Sunday Puzzle: IN D Mood For A Game? NPR's Lulu Garcia-Navarro and puzzlemaster Will Shortz play the puzzle with James Duffey from Cedar Crest, N.M.

Sunday Puzzle: IN D Mood For A Game?

Sunday Puzzle: IN D Mood For A Game?

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On-air challenge: The theme of this week's puzzle is Indiana. Every answer is a familiar two-word phrase or name in which the first word ends -IN and the second word starts D-.

Example: Appliance at a laundromat --> COIN DRYER
1. Beauty is only ... this
2. What some Native Americans might perform during a drought
3. Soft drink that competes with 7-Up and Sprite
4. Central street in a town, informally
5. First and middle names of President Roosevelt
6. Where Amtrak stops
7. Spokesperson for a political side who tries to cast everything in a favorable light
8. Daily newspaper in Cleveland, Ohio
9. Loss of intelligent, educated workers to another country
10. British prime minister of the 1860s and '70s
11. Dickens novel The Mystery of ___
12. List of words and definitions in Caesar's tongue
13. Restaurant chain that offers baked goods and coffee
14. Classic Duke Ellington song that begins "Cigarette holder — which wigs me / Over her shoulder — she digs me"
15. It might result in beriberi or rickets
16. Czech who composed the "New World Symphony"

Last week's challenge: This challenge came from listener Ray Hamel of Madison, Wis., who writes the weekly News Quiz for Slate magazine. Name a famous player in the Baseball Hall of Fame. Take a letter out of the last name and move it into the first name. The result will name something you might see at a concert. What is it?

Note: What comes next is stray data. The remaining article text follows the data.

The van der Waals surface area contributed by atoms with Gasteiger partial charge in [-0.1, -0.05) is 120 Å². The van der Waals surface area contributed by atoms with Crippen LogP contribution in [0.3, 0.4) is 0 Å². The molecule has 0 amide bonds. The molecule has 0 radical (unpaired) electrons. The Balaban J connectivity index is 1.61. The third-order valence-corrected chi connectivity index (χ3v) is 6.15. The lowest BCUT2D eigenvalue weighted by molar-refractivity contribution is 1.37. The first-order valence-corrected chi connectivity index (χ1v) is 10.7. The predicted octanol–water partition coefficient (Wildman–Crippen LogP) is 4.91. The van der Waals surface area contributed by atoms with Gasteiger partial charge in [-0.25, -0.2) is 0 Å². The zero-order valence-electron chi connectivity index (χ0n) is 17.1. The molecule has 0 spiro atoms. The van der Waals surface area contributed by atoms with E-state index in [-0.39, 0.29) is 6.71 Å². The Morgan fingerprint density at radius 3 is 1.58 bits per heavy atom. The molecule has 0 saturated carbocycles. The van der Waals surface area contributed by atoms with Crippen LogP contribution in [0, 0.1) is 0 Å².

Answer: Rod Carew --> road crew

Winner: James Duffey of Cedar Crest, N.M.

Next week's challenge: Name a certain kind of criminal. Drop the first two letters and the last letter of the word, and you'll name a country. What is it?

Submit Your Answer

If you know the answer to next week's challenge, submit it here. Listeners who submit correct answers win a chance to play the on-air puzzle. Important: Include a phone number where we can reach you Thursday, April 19 at 3 p.m. ET.

Correction May 10, 2018

In the weekly challenge, we ask for the name of a type of criminal. The answer, pyromaniac, is derived from pyromania, which is more accurately described as a disorder, not a crime.